Growing a small business in any country can be a difficult project. Growing a small business in Korea is even more difficult. And while many policymakers discuss the possible reasons, nobody wants to say why. Officials speak about new growth engines, increasing foreign investment, or developing new technologies. But no one wants to speak about the elephant in the living room, that is to say the traditional Korean chaebol. But to put it bluntly, common Korean chaebol practices are strangling the domestic small and medium IT industry.
With a combination of unnecessary secrecy, restrictive and binding agreements, vertical and horizontal monopolies and even illegal, mafia-style tactics, large and well-connected companies in Korea are holding back the nation's economy.
Korean government officials and lawmakers are happy to report recently that Korea has reached a new economic level where the per capita income for the average Korean is US$20,000 and are eagerly discussing how to bring the per capita income level to the next higher bracket, US$30,000. It is prudent to say that the burgeoning small and medium IT businesses in Korea are one possibility to achieve such growth, because the small business of today is the large business of tomorrow.
At least, that is the theory, and in a fair and equitable market this would be the truth. But when large international corporations use shady business practices to control their potential competition and prevent them from growing, the entire country loses out. In trade shows around South Korea businesses have an opportunity to show their goods and offer their services to visiting representative buyers from Korea and abroad. One who visits such an event can see a throng of small tech businesses, and can at first become optimistic about Korea's future. But closer questioning reveals a more depressing trend. When asked about their company's current customers, company representatives suddenly begin to speak in quiet, conspiratorial tones.
They confide that their product has been bought by a major chaebol company, but they aren't supposed to talk about it or give details. In fact, they say, it would be better if it wasn't mentioned at all. The older brother company doesn't want to make their relationship public, and in fact told them not to put any information about their relationship on their company's web site. The secrecy and discomfort of such confessions are thick in the air.
In addition to excessive secrecy, large companies in Korea restrict small and medium companies from doing business with any other company. At the Korea IT Show a few months ago, one buyer from Europe expressed frustration to reporters at his failed attempts to find successful business relationships with small and medium IT companies in the Korean show. He said that most of the companies he spoke to already had exclusive distribution deals with large Korean chaebol and were unable to make additional deals with the European businesses he represented. The small companies were explicitly shut out from potentially profitable international business by their existing restrictive business deals with their Korean older brothers.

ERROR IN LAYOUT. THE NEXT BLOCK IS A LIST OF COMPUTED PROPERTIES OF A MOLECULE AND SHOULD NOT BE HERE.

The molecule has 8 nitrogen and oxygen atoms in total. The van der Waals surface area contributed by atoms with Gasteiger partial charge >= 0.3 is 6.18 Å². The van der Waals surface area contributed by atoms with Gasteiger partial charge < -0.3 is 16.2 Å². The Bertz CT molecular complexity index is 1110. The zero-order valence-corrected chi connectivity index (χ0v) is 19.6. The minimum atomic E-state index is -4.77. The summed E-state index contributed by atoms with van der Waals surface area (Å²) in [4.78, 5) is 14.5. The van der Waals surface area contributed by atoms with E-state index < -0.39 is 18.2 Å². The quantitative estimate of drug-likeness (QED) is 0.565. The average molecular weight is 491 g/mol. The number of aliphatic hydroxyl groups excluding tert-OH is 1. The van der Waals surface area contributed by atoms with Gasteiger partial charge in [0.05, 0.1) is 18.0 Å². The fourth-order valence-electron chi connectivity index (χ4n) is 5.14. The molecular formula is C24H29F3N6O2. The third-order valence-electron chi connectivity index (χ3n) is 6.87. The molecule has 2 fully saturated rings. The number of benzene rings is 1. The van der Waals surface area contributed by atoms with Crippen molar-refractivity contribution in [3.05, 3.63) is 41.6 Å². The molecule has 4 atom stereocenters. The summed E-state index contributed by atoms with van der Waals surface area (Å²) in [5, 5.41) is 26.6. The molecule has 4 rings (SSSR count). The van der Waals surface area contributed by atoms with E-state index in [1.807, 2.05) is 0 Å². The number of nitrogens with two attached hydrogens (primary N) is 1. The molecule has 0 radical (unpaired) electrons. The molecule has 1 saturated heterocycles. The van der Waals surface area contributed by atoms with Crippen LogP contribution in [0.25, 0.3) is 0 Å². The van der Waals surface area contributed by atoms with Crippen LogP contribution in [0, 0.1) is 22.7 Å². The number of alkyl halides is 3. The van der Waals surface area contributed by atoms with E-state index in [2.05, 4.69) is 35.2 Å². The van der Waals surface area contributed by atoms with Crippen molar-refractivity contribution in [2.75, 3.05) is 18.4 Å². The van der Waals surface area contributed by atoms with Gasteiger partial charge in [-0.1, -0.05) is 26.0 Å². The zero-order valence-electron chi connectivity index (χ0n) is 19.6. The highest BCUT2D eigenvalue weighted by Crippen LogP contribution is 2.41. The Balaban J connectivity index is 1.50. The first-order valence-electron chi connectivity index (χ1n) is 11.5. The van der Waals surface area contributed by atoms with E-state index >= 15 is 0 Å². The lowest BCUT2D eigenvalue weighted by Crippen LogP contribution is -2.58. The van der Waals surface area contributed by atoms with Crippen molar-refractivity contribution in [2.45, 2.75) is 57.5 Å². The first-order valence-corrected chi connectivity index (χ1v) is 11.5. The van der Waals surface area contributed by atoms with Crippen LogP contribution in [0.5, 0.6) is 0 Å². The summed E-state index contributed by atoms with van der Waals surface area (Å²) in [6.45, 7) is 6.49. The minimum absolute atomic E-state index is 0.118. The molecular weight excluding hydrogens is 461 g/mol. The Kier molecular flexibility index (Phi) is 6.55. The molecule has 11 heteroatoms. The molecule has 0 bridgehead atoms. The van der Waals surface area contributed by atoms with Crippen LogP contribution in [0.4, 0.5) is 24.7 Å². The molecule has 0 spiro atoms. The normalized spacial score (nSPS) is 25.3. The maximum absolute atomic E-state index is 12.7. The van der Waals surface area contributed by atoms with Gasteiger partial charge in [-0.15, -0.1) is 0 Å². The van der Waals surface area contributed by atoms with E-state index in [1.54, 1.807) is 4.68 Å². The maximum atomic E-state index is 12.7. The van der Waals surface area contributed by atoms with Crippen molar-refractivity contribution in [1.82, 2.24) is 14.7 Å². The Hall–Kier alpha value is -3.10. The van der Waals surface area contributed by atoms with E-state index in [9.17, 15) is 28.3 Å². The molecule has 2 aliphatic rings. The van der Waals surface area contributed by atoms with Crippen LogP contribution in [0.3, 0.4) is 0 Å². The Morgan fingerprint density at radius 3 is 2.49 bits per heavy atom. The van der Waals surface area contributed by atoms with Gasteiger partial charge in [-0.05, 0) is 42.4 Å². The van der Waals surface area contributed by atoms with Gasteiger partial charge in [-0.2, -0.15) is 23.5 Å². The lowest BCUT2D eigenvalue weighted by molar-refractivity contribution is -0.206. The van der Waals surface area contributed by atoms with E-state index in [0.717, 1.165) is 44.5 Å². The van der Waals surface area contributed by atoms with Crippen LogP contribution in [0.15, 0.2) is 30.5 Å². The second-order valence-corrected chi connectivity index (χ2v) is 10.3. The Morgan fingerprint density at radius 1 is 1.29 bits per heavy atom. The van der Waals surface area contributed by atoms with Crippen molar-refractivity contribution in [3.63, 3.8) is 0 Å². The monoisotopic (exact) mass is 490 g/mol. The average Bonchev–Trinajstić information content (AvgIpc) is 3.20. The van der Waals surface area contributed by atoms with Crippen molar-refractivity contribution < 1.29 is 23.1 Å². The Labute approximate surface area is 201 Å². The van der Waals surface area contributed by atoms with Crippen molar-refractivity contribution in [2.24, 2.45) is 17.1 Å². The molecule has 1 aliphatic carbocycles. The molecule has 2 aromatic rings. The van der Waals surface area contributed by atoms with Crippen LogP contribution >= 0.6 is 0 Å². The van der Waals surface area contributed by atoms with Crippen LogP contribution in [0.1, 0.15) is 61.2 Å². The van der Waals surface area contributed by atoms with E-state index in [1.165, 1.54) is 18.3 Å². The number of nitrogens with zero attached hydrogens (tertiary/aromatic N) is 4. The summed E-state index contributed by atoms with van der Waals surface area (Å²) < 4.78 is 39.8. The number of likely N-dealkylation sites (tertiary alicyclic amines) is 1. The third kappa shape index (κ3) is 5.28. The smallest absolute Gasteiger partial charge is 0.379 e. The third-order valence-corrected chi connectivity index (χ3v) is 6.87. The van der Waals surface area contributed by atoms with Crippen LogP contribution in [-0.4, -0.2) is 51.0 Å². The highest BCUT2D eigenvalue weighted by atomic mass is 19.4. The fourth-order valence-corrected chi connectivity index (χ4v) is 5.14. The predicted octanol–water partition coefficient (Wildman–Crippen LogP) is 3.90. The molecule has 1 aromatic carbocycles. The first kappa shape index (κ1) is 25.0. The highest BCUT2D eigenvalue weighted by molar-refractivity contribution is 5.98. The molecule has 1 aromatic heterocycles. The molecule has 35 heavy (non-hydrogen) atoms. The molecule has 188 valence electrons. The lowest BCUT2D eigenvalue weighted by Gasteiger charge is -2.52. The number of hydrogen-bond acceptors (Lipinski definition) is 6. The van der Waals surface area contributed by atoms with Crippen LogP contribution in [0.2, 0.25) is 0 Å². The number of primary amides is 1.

A third way that monstrous Korean companies restrict the growth of the economy is by horizontal and vertical monopolies. Most Koreans are most familiar with a horizontal monopoly under the term convergence. Companies that are already doing well in wired telecommunications business expand their business into related markets, such as Internet service providing and wireless telecommunications. Vertical monopolies are established by companies buying up their suppliers of raw materials and also buying up their distributors. For instance, if a company owned the entire manufacturing process of cellular handsets, from making the plastic all the way to selling the completed phones in its own brand-name stores, that company would have a vertical monopoly. Such practices are standard operating procedure on the peninsula.
The most shocking practice by Korean chaebol, however, is often a complete disregard for the laws of the land. Not content with using legal means to oppress their potential competitors, Korean companies also resort to illegal accounting practices to lie to their shareholders about their true profits. They also break the law for petty things, such as hiring thugs to perform revenge hits on people who offended their son.
The secrecy, the restrictive agreements, the monopolistic practices, and especially the illegal gangster tactics must stop if Korea ever wants to see a thriving small and medium IT business sector. And it may be that only a healthy and growing IT business sector can be the answer to achieving the next level of wealth for the nation's economy.